The introduction of these vaccines is largely thanks to the generosity of Italy, the United Kingdom, Canada, the Russian Federation, Norway and the Bill & Melinda Gates Foundation. They have together contributed US$ 1.5 billion to the Advance Market Commitment (AMC) for pneumococcal vaccines.

The AMC aims to stimulate the development and manufacture of new vaccines for developing countries.

Two manufacturers have thus far committed to supply 600 million doses over the next 10 years. We expect that other manufacturers will have new vaccines ready to take part in the AMC in future years.

Map of countries approved for Gavi's pneumococcal vaccine support

 

Pneumococcal disease is the most common cause of pneumonia – the world’s biggest killer of children.

Causes of under-5 child deaths in low-income countries

Six leading diseases
Percentage of global vaccine-preventable diseases
Source: WHO

Leading cause of pneumonia

Pneumococcal disease is caused by the Streptococcus pneumoniae bacterium. It is the leading cause of pneumonia, which kills more children each year than any other disease.

Streptococcus pneumoniae can also cause meningitis, which often leaves survivors with permanent disabilities. Another pneumococcal infection is sepsis, which can lead to amputation or death. Pneumococcal otitis media, a middle ear infection, can result in permanent deafness.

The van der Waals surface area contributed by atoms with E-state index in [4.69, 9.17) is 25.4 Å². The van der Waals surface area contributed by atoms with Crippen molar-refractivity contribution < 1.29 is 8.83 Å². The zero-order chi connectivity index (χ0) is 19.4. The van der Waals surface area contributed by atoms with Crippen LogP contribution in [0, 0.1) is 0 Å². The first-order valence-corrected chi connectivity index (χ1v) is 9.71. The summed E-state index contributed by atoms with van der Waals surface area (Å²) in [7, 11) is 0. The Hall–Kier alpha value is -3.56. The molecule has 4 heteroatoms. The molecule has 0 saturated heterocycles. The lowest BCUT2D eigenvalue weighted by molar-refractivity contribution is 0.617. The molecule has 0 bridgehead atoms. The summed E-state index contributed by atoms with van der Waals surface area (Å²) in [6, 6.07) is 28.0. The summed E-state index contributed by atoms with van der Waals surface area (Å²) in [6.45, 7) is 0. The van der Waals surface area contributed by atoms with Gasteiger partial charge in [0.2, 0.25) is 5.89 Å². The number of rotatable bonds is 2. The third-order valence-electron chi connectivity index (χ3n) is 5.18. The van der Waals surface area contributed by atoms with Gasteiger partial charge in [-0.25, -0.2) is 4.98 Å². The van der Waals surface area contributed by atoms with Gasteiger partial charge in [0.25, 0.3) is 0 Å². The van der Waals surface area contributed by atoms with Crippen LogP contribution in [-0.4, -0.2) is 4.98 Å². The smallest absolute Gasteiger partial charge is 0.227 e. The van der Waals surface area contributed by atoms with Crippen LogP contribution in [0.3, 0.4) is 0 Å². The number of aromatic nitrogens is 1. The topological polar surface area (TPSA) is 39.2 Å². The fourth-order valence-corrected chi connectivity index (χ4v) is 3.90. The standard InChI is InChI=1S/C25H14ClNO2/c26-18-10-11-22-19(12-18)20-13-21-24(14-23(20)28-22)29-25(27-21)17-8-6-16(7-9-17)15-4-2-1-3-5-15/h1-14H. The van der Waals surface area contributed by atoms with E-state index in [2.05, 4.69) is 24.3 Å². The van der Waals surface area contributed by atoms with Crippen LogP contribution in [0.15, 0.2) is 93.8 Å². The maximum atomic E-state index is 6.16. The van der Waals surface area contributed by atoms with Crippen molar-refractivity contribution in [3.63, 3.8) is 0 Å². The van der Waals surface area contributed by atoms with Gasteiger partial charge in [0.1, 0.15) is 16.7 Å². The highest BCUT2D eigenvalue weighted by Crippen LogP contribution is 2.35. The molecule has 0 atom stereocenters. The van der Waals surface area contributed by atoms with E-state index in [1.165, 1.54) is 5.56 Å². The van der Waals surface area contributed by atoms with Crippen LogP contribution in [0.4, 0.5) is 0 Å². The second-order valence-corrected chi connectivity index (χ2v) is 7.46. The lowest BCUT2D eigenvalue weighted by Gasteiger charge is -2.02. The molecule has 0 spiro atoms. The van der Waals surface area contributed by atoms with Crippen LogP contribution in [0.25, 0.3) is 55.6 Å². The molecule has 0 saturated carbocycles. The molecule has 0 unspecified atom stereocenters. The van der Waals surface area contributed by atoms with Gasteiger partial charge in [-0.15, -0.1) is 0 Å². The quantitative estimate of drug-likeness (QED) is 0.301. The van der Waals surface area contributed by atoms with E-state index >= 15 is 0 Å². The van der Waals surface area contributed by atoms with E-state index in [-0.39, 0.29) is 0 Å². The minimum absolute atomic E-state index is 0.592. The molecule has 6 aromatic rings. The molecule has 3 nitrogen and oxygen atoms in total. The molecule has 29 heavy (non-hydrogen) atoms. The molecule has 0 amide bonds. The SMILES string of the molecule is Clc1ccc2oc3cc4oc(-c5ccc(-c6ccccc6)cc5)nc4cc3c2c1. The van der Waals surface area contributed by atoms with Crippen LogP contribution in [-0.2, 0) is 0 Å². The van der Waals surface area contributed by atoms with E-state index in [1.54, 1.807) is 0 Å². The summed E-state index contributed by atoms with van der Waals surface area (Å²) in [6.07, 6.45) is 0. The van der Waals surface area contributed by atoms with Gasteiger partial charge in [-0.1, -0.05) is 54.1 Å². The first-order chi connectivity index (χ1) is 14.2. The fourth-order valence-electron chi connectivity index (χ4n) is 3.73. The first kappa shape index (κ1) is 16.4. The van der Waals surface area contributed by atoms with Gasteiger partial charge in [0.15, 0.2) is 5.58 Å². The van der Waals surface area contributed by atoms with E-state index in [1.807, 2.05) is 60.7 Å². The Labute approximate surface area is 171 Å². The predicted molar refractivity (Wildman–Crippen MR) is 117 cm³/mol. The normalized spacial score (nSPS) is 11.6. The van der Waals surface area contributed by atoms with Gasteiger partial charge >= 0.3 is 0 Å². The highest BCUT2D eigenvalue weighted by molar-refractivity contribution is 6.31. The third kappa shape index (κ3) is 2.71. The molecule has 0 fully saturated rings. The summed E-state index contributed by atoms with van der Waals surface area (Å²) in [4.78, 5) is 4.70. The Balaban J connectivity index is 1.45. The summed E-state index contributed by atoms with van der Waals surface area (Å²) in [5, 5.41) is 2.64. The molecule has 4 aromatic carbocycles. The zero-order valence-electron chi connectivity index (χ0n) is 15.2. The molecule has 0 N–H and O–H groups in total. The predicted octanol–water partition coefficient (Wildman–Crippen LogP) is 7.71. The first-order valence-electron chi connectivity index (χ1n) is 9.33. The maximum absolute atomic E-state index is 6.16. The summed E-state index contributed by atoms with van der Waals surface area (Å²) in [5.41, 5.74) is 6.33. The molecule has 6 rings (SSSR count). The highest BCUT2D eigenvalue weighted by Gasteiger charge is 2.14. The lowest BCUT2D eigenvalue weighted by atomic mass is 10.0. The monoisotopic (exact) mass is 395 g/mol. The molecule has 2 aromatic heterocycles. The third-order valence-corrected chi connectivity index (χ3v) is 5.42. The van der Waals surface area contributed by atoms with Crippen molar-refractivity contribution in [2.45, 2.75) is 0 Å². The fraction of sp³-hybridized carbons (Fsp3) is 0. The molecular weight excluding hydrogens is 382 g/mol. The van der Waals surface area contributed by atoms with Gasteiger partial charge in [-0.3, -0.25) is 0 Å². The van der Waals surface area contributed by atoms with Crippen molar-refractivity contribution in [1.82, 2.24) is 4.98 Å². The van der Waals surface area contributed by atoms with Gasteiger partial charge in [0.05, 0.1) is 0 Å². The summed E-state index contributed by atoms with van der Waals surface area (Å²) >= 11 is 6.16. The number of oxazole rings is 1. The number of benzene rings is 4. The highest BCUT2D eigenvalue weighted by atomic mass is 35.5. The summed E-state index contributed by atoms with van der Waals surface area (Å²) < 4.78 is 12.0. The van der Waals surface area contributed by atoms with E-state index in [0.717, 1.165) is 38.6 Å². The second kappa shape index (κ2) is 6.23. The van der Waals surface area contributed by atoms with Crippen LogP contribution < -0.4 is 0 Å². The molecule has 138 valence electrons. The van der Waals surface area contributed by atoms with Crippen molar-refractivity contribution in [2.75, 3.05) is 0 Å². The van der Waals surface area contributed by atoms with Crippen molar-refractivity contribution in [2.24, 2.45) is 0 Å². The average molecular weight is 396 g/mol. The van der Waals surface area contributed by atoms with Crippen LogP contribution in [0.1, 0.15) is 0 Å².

Pneumococcal infection claims the lives of more than 500,000 children every year. The vast majority of these deaths occur in developing countries.

Pneumococcal vaccines

Safe and affordable vaccines are the most effective way to prevent pneumococcal infection.

WHO recommends that all countries introduce pneumococcal vaccines in their immunisation programmes. This is particularly important in countries with high levels of child mortality.

Gavi helps accelerate access to pneumococcal vaccines adapted to developing country needs.

The Vaccine Alliance and the pneumococcal AMC:

  • The World Bank provides fiduciary support.
  • Italy, the United Kingdom, Canada, Russia, Norway and the Bill & Melinda Gates Foundation committed US$ 1.5 billion to launch the AMC.
  • Gavi had committed US$ 1.9 billion to support the cost of vaccines by the end of 2015. We also provide programmatic and administrative support.